Thursday, October 30, 2008

Rebecca West and William Joyce

Rebecca West is a name I've occasionally conjured with. I've been reading her for the first time recently, and before that I knew her by reputation as a sometime lover of H G Wells and a prolific writer/journalist, a fairly formidable figure in English letters in the first half of the twentieth century. When, a few years ago, I was reading up on Serbia and the Balkans, I came across her hefty tome, Black Lamb and Grey Falcon, in a second-hand bookshop, but finally decided against buying it. Now, having almost finished her fascinating book-length essay on William Joyce [aka Lord Haw-Haw] in a collection entitled The Meaning of Treason, I can't wait to write about her and to read more. 
As Wikipedia tells us, West had a very long as well as productive life, dying in 1983 at the age of ninety, and always participating energetically in the issues of the day. Her writing on Joyce shows her to be a shrewd psychologist and a political pragmatist, wryly realistic and nobody's fool. It's a fascinating account of the polical tensions before and after WW2, with communists switching to fascism then switching back to communism, with anti-democratic political ideals holding far greater sway in the west than they do today, and with so many people caught up in the vagaries of family ideology, competing nationalisms and generally divided sympathies.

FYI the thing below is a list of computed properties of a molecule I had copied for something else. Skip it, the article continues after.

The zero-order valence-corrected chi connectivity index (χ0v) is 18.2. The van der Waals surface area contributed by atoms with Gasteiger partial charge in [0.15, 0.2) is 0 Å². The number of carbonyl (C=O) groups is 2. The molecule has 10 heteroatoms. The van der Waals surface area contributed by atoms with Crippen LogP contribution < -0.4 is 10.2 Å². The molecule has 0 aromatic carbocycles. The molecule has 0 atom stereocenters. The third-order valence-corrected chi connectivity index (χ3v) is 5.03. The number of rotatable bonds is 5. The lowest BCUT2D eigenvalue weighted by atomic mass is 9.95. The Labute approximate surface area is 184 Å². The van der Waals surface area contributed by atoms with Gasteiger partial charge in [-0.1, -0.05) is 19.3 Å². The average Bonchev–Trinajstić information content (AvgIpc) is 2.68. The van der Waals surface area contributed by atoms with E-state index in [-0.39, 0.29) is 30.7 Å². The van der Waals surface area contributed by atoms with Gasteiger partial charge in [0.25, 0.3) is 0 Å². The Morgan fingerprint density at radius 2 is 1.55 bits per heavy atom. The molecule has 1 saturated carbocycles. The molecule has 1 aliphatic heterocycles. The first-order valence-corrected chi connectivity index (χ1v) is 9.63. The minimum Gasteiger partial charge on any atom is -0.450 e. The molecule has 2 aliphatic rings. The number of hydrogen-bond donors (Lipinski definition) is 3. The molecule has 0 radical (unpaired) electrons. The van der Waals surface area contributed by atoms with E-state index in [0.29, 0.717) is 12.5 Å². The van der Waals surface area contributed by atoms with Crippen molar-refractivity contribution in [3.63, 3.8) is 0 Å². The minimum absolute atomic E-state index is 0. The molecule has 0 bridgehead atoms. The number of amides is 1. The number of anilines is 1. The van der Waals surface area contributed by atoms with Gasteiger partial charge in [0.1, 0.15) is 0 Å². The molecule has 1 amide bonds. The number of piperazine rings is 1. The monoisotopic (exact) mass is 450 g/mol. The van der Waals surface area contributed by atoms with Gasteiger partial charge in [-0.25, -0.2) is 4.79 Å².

William Joyce, for example, was born in the USA to Irish Unionist parents - which, since they were also Catholic, immediately rendered them anomalous. He returned to Ireland with his family as a young boy, where he received a good Jesuit education, proving himself industrious and disciplined. He moved to England as a teenager, and made various attempts to join the military. From an early age he seems to have been drawn to conflict and controversy. He was a rabid anti-semite and when he became prominent in the British fascist movement he emphasised that element in his oratory, polarising opinion on the BUF [British Union of Fascists] and possibly creating tensions with its leader, Mosley. 
Bigotry is an intriguing phenomenon. We know that it's all around us - anti-semitism, racism, homophobia - and we associate it with ignorance, and we find people who espouse  such thinking boring as well as dangerous, but its very familiarity masks its essential mystery - why do people engage in wholesale hatreds based on such flimsy pretexts? How did this way of thinking become so popular as to convulse the whole of Europe for a decade? Why did it attract so many reasonably well-educated types as well as the usual misfits and crazies?

West is ultimately no more able to provide answers to these questions than I could. In any case, anti-semitism was much more fashionable then than it is now, at least in Western Europe. Well, no, not just there, think of the USA, think of the highly respectable Henry Ford and Charles Lindbergh, and the backdrop that made their views respectable. Think too of the emphasis on race and eugenics in those pre-war days.